Victorian Industry and Technology

In 1851 Queen Victoria opened the Great Exhibition in Hyde Park in London. The exhibition was designed to show off the latest technology and industry from Britain and around the world. There were all sorts of strange and exciting things on display such as a garden seat made out of coal, a giant steam engine and the world’s largest diamond. Over six million people went to the Great Exhibition.

The Exhibition was housed in a huge building made out of glass panels with a cast iron frame. It was the largest glasshouse in the world covering over 21 acres.

Photograph of a modified version of J H Knight's steam carriage. SHC ref 7146/1/1

Photograph of a modified version of J H Knight’s steam carriage.
SHC ref 7146/1/1.

The Victorian age saw many revolutionary inventions like metal steam powered ships, photography, cinema and the motorcar. John Henry Knight from Farnham in Surrey invented the first petrol-powered motor vehicle. He was the first ever person to be given a speeding ticket in 1895. His car had a top speed of 9 miles per hour!

Photograph showing navigators constructing the London and South Western Railway line, 1884. SHC ref 7436/2/9

Photograph showing navigators constructing the London and South Western Railway line, 1884. SHC ref 7436/2/9.

One of the most important inventions was the steam railway. Surrey had one of the first railway lines in the world, although it was not always run by steam. Originally, horses were used to pull the wagons along iron rails. Steam engines came to Surrey in the 1840s. They could carry larger amounts, which meant goods could be sold for less. By 1870 there was more than 20,000km worth of railway lines in Britain and by 1881 almost 1 million people worked on the railways. Cheap railway tickets meant people could travel further than before and many started going on holiday to the seaside for the first time.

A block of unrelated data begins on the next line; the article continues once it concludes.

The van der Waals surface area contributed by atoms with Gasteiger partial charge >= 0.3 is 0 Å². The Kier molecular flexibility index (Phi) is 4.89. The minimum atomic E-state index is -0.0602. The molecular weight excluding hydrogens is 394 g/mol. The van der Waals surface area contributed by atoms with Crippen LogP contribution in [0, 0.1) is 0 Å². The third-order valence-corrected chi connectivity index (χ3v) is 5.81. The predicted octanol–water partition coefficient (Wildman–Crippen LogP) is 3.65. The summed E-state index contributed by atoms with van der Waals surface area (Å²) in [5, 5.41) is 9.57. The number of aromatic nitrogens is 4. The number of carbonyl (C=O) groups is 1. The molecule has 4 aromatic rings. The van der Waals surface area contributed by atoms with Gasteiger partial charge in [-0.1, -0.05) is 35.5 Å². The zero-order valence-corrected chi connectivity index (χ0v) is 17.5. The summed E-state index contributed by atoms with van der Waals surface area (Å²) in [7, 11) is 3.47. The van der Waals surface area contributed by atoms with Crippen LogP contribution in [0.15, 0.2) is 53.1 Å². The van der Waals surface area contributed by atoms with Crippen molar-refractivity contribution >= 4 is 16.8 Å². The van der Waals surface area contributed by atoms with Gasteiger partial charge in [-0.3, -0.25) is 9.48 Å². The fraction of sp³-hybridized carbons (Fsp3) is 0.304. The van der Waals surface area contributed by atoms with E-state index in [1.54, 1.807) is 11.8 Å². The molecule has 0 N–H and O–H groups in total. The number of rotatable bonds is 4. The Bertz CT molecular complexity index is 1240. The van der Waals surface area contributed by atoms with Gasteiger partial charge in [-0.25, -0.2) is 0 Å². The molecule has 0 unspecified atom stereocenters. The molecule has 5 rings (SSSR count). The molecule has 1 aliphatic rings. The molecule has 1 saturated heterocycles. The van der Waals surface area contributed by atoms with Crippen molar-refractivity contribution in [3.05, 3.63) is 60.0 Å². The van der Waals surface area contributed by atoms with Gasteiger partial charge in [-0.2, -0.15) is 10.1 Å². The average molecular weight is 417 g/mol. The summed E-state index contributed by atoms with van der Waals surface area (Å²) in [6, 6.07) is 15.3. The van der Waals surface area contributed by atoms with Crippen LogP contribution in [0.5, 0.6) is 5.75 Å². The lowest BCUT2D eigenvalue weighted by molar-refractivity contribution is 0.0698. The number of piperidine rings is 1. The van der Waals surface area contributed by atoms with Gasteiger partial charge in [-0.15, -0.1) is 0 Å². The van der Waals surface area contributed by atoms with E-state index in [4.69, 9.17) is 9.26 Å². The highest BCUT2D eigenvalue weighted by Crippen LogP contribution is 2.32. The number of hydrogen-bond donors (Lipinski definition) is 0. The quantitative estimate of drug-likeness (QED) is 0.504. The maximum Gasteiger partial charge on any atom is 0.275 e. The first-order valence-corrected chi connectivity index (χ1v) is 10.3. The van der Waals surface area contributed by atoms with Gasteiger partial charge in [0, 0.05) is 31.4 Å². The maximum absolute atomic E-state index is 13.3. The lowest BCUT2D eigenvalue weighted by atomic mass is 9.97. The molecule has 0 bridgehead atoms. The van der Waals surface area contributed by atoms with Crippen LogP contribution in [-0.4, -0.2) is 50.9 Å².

First Class carriages had richly decorated interiors with padded walls to reduce the noise. Queen Victoria’s train carriage even had brass beds. Poorer people travelling in Third Class had no such comfort and some of their carriages didn’t even have roofs!

Links to related pages

Link to the Victorians page
Link to the Victorian Activities page
Link to the A Few Famous and Interesting People in Victorian Surrey page
Link to the Life in Victorian Times page
Link to the Victorian Childhood page
Link to the Victorian Crime and Punishment page

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